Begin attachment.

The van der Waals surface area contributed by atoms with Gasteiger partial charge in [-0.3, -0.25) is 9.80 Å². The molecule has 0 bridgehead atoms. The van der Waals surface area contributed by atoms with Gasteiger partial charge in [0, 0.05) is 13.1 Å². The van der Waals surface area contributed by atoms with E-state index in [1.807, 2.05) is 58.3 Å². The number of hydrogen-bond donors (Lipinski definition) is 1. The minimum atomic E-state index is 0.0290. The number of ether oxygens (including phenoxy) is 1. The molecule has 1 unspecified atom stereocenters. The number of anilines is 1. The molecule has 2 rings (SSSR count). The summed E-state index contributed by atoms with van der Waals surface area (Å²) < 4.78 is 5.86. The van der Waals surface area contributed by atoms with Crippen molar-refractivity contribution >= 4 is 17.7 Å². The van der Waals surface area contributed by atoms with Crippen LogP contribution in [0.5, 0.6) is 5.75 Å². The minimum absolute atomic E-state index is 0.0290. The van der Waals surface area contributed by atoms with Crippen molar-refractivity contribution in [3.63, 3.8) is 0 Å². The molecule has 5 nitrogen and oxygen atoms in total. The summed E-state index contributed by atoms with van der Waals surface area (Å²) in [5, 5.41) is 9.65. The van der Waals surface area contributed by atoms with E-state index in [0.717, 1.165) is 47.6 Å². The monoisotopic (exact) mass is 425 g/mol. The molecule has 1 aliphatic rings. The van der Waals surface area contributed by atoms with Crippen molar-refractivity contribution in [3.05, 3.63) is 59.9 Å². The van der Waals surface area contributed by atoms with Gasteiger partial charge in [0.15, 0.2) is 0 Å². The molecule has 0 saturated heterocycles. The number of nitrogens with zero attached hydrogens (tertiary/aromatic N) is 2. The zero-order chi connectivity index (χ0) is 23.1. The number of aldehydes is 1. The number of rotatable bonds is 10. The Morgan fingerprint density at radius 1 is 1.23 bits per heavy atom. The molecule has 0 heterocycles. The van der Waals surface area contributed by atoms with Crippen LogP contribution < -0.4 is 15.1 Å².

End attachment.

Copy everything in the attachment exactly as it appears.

The van der Waals surface area contributed by atoms with Gasteiger partial charge in [-0.3, -0.25) is 9.80 Å². The molecule has 0 bridgehead atoms. The van der Waals surface area contributed by atoms with Gasteiger partial charge in [0, 0.05) is 13.1 Å². The van der Waals surface area contributed by atoms with E-state index in [1.807, 2.05) is 58.3 Å². The number of hydrogen-bond donors (Lipinski definition) is 1. The minimum atomic E-state index is 0.0290. The number of ether oxygens (including phenoxy) is 1. The molecule has 1 unspecified atom stereocenters. The number of anilines is 1. The molecule has 2 rings (SSSR count). The summed E-state index contributed by atoms with van der Waals surface area (Å²) < 4.78 is 5.86. The van der Waals surface area contributed by atoms with Crippen molar-refractivity contribution >= 4 is 17.7 Å². The van der Waals surface area contributed by atoms with Crippen LogP contribution in [0.5, 0.6) is 5.75 Å². The minimum absolute atomic E-state index is 0.0290. The van der Waals surface area contributed by atoms with Crippen molar-refractivity contribution in [3.63, 3.8) is 0 Å². The molecule has 5 nitrogen and oxygen atoms in total. The summed E-state index contributed by atoms with van der Waals surface area (Å²) in [5, 5.41) is 9.65. The van der Waals surface area contributed by atoms with E-state index in [0.717, 1.165) is 47.6 Å². The monoisotopic (exact) mass is 425 g/mol. The molecule has 1 aliphatic rings. The van der Waals surface area contributed by atoms with Crippen molar-refractivity contribution in [3.05, 3.63) is 59.9 Å². The van der Waals surface area contributed by atoms with Gasteiger partial charge in [0.15, 0.2) is 0 Å². The molecule has 0 saturated heterocycles. The number of nitrogens with zero attached hydrogens (tertiary/aromatic N) is 2. The zero-order chi connectivity index (χ0) is 23.1. The number of aldehydes is 1. The number of rotatable bonds is 10. The Morgan fingerprint density at radius 1 is 1.23 bits per heavy atom. The molecule has 0 heterocycles. The van der Waals surface area contributed by atoms with Crippen LogP contribution < -0.4 is 15.1 Å².